The old village Pound was moved to Common Lane from behind cottages in the High Street in 1835. A replacement was erected in 1959 and a complete rebuild in English oak was undertaken by the Parish Council in 2018, incorporating the ironwork reclaimed from the previous structure. It was first mentioned in the village records in 1305. Pound Cottage (opposite), was the pound keeper’s cottage and is Grade II listed and dates circa 1600. At one time it was a ‘charity cottage’ for the poor of the parish.
The word ‘pound’ comes from the old English word ‘pund’, meaning pen or enclosure. In medieval times, most villages had a pound.
The most common purpose was to impound stray animals until they were claimed by their owners. The owner would have to pay a fine which was claimed by the person on whose land they had strayed for any damage done and a fee to the pound keeper for feeding and watering the animals.
The man in charge of impounding stray animals was paid by the Lord of the Manor and was known as a ‘pinder’ or ‘pounder’. Fines and disputes were documented in manorial court records.
In medieval times fields were open, so it would be easy for animals to stray on to neighbouring land. They were used up until farmland was enclosed in the 17th to 19th centuries.
If the animals were not claimed within a few weeks, they were taken to market and sold, the proceeds going to the impounder and the pound-keeper.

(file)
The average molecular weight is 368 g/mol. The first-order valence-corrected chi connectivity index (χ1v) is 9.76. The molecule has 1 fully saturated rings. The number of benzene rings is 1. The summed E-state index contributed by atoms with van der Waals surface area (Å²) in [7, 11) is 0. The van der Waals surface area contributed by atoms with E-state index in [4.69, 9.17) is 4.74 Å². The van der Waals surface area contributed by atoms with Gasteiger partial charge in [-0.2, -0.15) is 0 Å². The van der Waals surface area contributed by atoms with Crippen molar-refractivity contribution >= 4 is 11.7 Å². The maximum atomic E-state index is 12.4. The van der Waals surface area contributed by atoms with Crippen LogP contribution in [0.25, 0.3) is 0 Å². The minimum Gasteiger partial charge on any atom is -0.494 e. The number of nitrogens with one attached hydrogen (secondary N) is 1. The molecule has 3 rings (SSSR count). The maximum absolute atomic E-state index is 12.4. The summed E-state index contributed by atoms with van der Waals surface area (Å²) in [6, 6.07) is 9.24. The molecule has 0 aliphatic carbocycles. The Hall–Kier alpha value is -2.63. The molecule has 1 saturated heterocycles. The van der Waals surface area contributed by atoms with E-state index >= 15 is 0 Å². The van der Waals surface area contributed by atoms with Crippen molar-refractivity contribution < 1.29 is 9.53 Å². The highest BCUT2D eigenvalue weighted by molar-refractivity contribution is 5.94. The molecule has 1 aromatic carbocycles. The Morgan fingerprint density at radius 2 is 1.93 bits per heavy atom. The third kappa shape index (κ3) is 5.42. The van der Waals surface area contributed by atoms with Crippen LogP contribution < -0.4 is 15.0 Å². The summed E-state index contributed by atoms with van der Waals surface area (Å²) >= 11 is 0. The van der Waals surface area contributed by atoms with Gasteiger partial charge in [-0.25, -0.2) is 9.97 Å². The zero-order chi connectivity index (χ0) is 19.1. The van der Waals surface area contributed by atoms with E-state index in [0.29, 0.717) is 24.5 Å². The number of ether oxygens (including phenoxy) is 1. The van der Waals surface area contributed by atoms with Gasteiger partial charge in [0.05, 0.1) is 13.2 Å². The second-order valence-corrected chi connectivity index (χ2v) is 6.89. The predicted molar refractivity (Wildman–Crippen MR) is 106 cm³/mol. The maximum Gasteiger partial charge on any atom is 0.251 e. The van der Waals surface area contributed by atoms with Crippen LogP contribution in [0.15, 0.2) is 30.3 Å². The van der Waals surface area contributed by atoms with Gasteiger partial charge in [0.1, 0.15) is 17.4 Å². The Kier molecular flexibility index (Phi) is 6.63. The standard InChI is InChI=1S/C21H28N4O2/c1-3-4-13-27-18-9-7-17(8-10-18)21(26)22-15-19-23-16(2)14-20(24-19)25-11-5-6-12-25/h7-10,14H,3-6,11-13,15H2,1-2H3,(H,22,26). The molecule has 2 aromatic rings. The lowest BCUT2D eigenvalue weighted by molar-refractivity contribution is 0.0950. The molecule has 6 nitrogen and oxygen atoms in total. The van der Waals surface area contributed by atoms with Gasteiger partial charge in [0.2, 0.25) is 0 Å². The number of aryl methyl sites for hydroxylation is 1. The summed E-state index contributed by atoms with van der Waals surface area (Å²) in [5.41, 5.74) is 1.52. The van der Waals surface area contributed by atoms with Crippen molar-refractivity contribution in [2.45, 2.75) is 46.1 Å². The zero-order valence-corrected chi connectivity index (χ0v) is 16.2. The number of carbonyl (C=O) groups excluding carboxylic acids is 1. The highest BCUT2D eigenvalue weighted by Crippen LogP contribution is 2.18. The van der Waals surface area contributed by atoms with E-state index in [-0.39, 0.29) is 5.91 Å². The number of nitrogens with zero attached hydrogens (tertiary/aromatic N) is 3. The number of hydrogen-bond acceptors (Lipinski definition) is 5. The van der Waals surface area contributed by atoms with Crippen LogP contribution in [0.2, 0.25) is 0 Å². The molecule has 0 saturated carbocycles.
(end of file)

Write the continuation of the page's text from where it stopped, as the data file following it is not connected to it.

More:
In some cases, the person onto whose land animals had strayed, cut a stick and made notches, one for every ‘beast’, and then split the stick down the centre of the notches so that half of each notch appeared on each stick; one half being kept, the other given to the pound-keeper. When the owner came to redeem his beasts, and had paid for the damage done, the impounder gave him his half stick. He took this to the pound keeper and if the two pieces tallied, it proved he had paid and the ‘beast’ was freed. Hence the word ‘tally-stick’ and the pounder being referred to as the ‘tallyman’.
“The Old Pound, and the Village Well”
“These may still be seen from the lane leading to the Common, outside the Vicarage Spinney. The Pound has long been disused, and is falling to pieces, but the remaining woodwork and iron hinges of the gate show that it was very substantially built. There was at one time a small lock-up for ‘drunks’, but happily it is no longer required! The old Village Well at the entrance to the Common was regularly used until recently, but is now closed. Up to 1897, King’s Langley was entirely dependent upon local wells for the supply of water. It was only in 1917 that the Vicarage Well, 80ft deep and situate in the scullery, was finally closed.
From “THE PARISH OF KING’S LANGLEY: ITS ANCIENT CHURCH AND ITS HISTORIC ASSOCIATIONS”
By John Parker Haythornthwaite, MA
Vicar of King’s Langley, Herts